Specific 50-kHv vocalizations are tightly linked to particular types of behavior in juvenile rats anticipating play
Burke, Candace J.
Kisko, Theresa M.
Pellis, Sergio M.
Euston, David R.
Public Library of Science
Rat ultrasonic vocalizations have been suggested to be either a byproduct of physical movement or, in the case of 50-kHz calls, a means to communicate positive affect. Yet there are up to 14 distinct types of 50-kHz calls, raising issues for both explanations. To discriminate between these theories and address the purpose for the numerous 50-kHz call types, we studied single juvenile rats that were waiting to play with a partner, a situation associated with a high number of 50-kHz calls. We used a Monte-Carlo shuffling procedure to identify vocalization-behavior correlations that were statistically different from chance. We found that certain call types (“split”, “composite” and “multi-step”) were strongly associated with running and jumping while other call types (those involving “trills”) were more common during slower movements. Further, non-locomotor states such as resting and rearing were strongly predictive of a lack of vocalizations. We also found that the various sub-types of USVs can be clustered into 3–4 categories based on similarities in the way they are used. We did not find a one-to-one relationship between any movements and specific vocalizations, casting doubt on the motion byproduct theory. On the other hand, the use of specific calls during specific behaviors is problematic for the affect communication hypothesis. Based on our results, we suggest that ultrasonic calls may serve to coordinate moment-to-moment social interactions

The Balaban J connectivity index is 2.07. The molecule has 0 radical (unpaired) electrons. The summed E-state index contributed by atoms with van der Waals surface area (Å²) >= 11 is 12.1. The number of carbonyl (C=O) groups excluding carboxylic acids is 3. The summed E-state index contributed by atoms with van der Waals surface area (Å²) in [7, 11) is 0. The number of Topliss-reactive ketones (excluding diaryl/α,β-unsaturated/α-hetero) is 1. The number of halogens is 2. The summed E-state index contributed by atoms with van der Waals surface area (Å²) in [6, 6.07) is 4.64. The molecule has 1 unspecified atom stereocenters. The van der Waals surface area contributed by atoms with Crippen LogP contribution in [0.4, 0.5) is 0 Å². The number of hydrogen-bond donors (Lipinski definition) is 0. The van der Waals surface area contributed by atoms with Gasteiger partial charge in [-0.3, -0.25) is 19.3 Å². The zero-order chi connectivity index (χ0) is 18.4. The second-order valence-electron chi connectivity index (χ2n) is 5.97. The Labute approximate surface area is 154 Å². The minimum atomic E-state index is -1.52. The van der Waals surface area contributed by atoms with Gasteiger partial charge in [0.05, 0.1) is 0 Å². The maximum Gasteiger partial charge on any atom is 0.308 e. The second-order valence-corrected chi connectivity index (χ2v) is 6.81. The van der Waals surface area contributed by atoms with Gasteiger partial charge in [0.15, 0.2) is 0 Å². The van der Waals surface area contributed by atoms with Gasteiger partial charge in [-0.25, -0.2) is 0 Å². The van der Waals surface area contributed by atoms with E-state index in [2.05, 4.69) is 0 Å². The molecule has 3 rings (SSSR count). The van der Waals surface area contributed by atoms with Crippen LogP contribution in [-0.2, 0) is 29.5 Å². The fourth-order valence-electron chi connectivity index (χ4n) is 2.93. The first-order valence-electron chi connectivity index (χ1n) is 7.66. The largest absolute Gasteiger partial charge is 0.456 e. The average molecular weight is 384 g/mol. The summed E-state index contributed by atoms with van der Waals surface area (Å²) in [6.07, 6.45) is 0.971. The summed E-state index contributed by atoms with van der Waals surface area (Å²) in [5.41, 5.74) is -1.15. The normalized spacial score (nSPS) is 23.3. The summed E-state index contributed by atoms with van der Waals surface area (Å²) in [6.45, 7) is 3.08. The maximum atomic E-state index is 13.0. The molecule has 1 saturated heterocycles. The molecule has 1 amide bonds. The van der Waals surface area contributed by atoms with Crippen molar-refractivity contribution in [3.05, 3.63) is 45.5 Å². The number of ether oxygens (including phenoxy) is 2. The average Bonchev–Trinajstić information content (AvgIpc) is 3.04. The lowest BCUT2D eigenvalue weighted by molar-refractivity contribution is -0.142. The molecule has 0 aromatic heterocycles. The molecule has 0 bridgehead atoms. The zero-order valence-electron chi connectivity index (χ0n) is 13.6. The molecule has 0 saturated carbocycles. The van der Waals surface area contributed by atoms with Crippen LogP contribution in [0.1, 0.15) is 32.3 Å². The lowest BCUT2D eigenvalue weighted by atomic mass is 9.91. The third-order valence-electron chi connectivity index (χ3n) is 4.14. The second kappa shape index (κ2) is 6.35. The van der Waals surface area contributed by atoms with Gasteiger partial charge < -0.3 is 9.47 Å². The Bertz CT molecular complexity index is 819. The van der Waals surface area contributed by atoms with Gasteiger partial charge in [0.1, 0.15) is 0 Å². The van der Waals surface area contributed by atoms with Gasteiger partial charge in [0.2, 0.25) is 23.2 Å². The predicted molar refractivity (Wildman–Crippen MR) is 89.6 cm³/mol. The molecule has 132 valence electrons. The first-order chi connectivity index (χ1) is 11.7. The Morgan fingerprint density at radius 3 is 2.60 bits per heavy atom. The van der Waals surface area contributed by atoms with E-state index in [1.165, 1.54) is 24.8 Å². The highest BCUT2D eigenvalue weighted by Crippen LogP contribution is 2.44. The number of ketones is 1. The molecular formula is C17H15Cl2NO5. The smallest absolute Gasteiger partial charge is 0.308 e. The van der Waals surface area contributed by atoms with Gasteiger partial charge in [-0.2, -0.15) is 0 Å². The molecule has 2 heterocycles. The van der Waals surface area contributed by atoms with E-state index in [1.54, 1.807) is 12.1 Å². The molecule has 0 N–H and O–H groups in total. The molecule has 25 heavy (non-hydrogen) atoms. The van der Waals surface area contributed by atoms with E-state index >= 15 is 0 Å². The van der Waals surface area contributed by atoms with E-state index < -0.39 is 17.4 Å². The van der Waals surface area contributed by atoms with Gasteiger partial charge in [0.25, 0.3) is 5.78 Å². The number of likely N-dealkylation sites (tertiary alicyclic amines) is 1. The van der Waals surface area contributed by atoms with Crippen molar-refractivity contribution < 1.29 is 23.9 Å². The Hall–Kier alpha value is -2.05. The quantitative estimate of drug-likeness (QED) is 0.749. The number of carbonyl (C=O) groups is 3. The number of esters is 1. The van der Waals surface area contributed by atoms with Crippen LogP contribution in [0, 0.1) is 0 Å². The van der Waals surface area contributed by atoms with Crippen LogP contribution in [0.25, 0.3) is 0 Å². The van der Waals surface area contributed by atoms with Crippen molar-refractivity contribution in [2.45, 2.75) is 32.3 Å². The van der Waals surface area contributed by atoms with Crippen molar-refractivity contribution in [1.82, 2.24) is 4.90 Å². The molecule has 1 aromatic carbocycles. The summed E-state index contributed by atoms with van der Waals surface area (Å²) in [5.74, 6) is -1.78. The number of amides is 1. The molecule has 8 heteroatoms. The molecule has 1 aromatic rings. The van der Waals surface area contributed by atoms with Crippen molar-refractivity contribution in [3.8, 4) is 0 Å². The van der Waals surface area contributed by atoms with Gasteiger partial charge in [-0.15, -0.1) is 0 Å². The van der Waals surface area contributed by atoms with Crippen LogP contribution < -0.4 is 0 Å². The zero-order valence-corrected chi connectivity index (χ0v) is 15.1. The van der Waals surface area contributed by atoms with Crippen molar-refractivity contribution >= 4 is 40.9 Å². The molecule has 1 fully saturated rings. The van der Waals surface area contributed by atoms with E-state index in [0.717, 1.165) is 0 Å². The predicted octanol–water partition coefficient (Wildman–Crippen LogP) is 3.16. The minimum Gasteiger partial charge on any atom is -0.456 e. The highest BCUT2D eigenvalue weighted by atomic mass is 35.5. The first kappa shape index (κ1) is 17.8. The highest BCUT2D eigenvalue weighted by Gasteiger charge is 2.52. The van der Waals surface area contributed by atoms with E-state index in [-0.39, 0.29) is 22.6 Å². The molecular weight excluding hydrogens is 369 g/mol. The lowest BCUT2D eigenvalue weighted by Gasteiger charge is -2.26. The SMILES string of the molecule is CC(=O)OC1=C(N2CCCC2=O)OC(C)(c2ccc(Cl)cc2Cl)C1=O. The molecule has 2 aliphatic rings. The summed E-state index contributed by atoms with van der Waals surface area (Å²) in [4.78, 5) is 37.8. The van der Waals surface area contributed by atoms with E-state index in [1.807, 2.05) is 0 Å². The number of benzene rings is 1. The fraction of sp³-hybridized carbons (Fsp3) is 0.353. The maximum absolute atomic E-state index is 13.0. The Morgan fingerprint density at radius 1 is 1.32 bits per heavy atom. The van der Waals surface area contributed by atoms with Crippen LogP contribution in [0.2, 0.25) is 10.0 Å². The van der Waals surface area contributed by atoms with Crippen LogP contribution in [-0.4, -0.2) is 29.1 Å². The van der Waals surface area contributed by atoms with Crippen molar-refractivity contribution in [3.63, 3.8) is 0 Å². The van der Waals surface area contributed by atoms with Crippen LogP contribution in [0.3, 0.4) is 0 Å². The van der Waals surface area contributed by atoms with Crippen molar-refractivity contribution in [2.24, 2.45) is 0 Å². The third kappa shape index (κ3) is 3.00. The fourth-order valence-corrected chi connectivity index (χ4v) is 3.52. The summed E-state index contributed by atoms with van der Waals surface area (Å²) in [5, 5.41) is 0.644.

Sherpa Romeo green journal. Open access article. Creative Commons Attribution 4.0 International License (CC BY 4.0) applies
Rat vocalizations , Ultrasonic calls , Juvenile rats , Monte-Carlo shuffling , Vocalization-behavior correlations , 50-kHz calls , Play behavior
Burke, C. J., Kisko, T. M., Swiftwolfe, H., Pellis, S. M., & Euston, D. R. (2017). Specific 50-kHz vocalizations are tightly linked to particular types of behavior in juvenile rats anticipating play. PLoS ONE, 12(5), e0175841. https://doi.org/10.1371/journal.pone.0175841